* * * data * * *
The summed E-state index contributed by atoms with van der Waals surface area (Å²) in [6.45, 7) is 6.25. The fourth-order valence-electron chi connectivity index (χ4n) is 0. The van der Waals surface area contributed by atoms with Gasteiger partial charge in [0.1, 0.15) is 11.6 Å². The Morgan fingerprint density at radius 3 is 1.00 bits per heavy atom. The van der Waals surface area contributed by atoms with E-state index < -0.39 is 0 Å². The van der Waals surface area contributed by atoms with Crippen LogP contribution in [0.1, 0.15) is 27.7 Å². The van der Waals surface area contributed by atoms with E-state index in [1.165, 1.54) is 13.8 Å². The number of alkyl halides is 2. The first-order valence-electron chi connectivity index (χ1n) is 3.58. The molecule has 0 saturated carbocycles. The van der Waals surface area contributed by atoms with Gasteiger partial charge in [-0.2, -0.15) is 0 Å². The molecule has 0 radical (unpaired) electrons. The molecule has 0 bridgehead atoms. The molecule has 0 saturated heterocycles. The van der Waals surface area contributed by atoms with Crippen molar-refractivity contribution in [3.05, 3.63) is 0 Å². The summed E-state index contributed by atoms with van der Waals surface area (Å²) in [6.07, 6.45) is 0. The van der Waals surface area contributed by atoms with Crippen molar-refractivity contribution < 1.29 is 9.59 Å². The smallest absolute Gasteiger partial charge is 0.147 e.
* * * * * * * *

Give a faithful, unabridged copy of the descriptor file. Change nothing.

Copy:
The summed E-state index contributed by atoms with van der Waals surface area (Å²) in [6.45, 7) is 6.25. The fourth-order valence-electron chi connectivity index (χ4n) is 0. The van der Waals surface area contributed by atoms with Gasteiger partial charge in [0.1, 0.15) is 11.6 Å². The Morgan fingerprint density at radius 3 is 1.00 bits per heavy atom. The van der Waals surface area contributed by atoms with E-state index < -0.39 is 0 Å². The van der Waals surface area contributed by atoms with Crippen LogP contribution in [0.1, 0.15) is 27.7 Å². The van der Waals surface area contributed by atoms with E-state index in [1.165, 1.54) is 13.8 Å². The number of alkyl halides is 2. The first-order valence-electron chi connectivity index (χ1n) is 3.58. The molecule has 0 saturated carbocycles. The van der Waals surface area contributed by atoms with Gasteiger partial charge in [-0.2, -0.15) is 0 Å². The molecule has 0 radical (unpaired) electrons. The molecule has 0 bridgehead atoms. The molecule has 0 saturated heterocycles. The van der Waals surface area contributed by atoms with Crippen molar-refractivity contribution in [3.05, 3.63) is 0 Å². The summed E-state index contributed by atoms with van der Waals surface area (Å²) in [6.07, 6.45) is 0. The van der Waals surface area contributed by atoms with Crippen molar-refractivity contribution < 1.29 is 9.59 Å². The smallest absolute Gasteiger partial charge is 0.147 e.